Otto Ohlendorf


Otto Ohlendorf

Otto Ohlendorf was born on 4 February 1907 in Hoheneggelsen, the son of a peasant. He was educated at a humanistic Gymnasium in Hildesheim, he later studied law at the Universities of Leipzig and Göttingen, graduating in July 1933. In October 1933 he became assistant to Professor Jessen at the Institute of World Economy at the University of Kiel. He specialised n the study of National Socialism and Italian fascism – he was subsequently the only top SS leader to be familiar with the syndicalist elements and organisational structure of fascist Italy. In January 1935 Otto Ohlendorf became departmental head at the Institute of Applied Economic Science before entering the Sicherheitdienst (SD) the Security Service arm of the SS, and working under Professor Höhn in the following year.

Alongside his promising academic career, the intelligent, idealistic Ohlendorf was active in the National Socialist Students’ League in Kiel and Göttingen as well as teaching at the NSDAP Party School in Berlin in 1935. He had been one of the first members of the newly constituted NSDAP on 28 May 1925, joining the SS on the same date and also fulfilling various SA duties in his home district. The highly educated lawyer and economist was promoted to Major in the SD in 1938 and the following year he was appointed as head of Amt III of the Reich Main Security Office (RSHA), a position he retained until the end of the Second World War. Ohlendorf’s security services provided intelligence information of a unique kind in the Third Reich, prying into the lives and thoughts of ordinary citizens throughout Nazi Germany and acting as a secret and relatively candid recorder of ‘public opinion’ for the benefit of the leadership. Although Ohlendorf’s research workers were secret police agents, his activities were much disliked by Himmler, who characterised the SD chief as ‘an unbearable Prussian, without humour, defeatist and anti-militarist and a professional debunker.

When Himmler organised his special Einsatzgruppen (extermination units) for service in the Soviet Union, Ohlendorf bureaucratic career was interrupted; from June 1941 to June 1942 he was made Commander of Einsatzgruppe D which operated at the extreme southern end of the eastern front. Attached to the Eleventh Army, the academically trained bloodhound and his units in the Ukraine were responsible for the murder of over 90,000 men, women and children, mostly Jews. In contrast to some other Einsatzgruppen commanders, Ohlendorf ordered that several of his men should shoot the victims at the same time, thus avoiding ‘direct personal responsibility’ as he was later to claim at the Nuremberg trial it was ‘psychologically, an immense burden to bear’ for the executioners. As for the mass murder of Jews in Nikolayev, Kherson, in Podolia and the Crimea which his units carried out. Ohlendorf later defended their role in the dock as a historically necessary task to secure lebensraum (living space) for the German Reich in the East. Recalling precedents such as the murder of gypsies in the Thirty Years’ War and even the Biblical Israelites ‘ extirpation of their enemies. Ohlendorf asserted that history would regard his extermination squads as no worse than the ‘press-button killers’ who dropped the atom bomb on Japan.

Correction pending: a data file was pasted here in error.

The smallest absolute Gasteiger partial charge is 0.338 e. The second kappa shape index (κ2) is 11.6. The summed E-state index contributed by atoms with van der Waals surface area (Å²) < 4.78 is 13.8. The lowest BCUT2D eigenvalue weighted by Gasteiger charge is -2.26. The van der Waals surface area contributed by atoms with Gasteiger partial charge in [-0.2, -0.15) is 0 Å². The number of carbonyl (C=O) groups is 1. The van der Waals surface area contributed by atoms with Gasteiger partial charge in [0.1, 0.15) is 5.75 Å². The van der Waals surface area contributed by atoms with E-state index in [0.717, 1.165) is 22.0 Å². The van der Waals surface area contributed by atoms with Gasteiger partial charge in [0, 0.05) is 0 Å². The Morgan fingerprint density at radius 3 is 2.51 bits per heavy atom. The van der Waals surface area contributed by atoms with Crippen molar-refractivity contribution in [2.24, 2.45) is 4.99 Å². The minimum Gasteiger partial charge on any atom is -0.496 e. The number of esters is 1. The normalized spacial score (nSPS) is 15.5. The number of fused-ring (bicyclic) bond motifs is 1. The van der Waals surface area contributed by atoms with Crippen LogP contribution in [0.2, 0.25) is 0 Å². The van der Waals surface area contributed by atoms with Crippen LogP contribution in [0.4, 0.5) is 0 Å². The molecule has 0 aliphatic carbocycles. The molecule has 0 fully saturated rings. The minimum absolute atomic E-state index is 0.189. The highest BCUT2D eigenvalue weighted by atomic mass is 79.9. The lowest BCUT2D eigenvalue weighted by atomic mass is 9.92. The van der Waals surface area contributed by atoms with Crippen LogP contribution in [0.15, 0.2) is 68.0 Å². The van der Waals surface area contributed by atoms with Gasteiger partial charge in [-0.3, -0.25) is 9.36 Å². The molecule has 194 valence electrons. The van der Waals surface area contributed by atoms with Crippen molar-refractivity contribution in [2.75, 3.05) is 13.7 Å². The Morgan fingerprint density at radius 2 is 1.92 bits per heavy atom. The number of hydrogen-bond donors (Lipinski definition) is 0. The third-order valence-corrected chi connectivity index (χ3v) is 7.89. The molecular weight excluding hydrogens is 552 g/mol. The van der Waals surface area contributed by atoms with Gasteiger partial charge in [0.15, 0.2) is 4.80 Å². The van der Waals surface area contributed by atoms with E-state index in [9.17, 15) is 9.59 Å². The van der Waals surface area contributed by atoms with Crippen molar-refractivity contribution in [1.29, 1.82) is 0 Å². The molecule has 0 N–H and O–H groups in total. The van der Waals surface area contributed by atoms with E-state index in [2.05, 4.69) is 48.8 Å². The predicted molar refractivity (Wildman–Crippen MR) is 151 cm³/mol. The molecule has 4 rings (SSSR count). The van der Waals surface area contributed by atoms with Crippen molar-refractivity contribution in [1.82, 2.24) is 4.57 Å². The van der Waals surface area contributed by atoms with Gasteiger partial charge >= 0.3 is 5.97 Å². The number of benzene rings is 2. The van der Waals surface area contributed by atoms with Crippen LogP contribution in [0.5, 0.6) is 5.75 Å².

Having completed his stint, as an organiser of mass murders, Ohlendorf returned quietly to the Reich Ministry of Economics, where in November 1943 he became the manager of a committee on export trade and a delegate to the Central Planning Board. Ohlendorf was promoted to the rank of SS-Lieutenant – General in November 1944, he still retained his post as head of Amt III within the RSHA. Ohlendorf even figured as a ‘liberal’ member in Himmler’s entourage, suggesting to Himmler that the Reichsführer- SS should surrender himself to the Allies, in order to vindicate the SS against the ‘calumnies’ of its enemies. Heinrich Himmler’s head of the espionage services Walter Schellenberg, seriously proposed Ohlendorf as the member of a cabinet list which would be presentable to the Allies. His judges at Nuremberg took a very different view of the handsome, youthful looking secret service chief, describing him as a Jekyll and Hyde character, some of whose acts defied belief. Ohlendorf was sentenced to death in April 1948 and he spent three and a half years in detention before being hanged, along with three other Einsatzgruppen commanders, in Landsberg prison on 8 June 1951.  


R.S. Wistrich, Who’s Who in Nazi Germany, published by Routledge, London and New York 1995

French L. MacLean, The Field Men, published by Schiffer Militay History, Atglen PA, 1999.  

Photograph – Bundesarchiv    

© Holocaust Historical Society 2014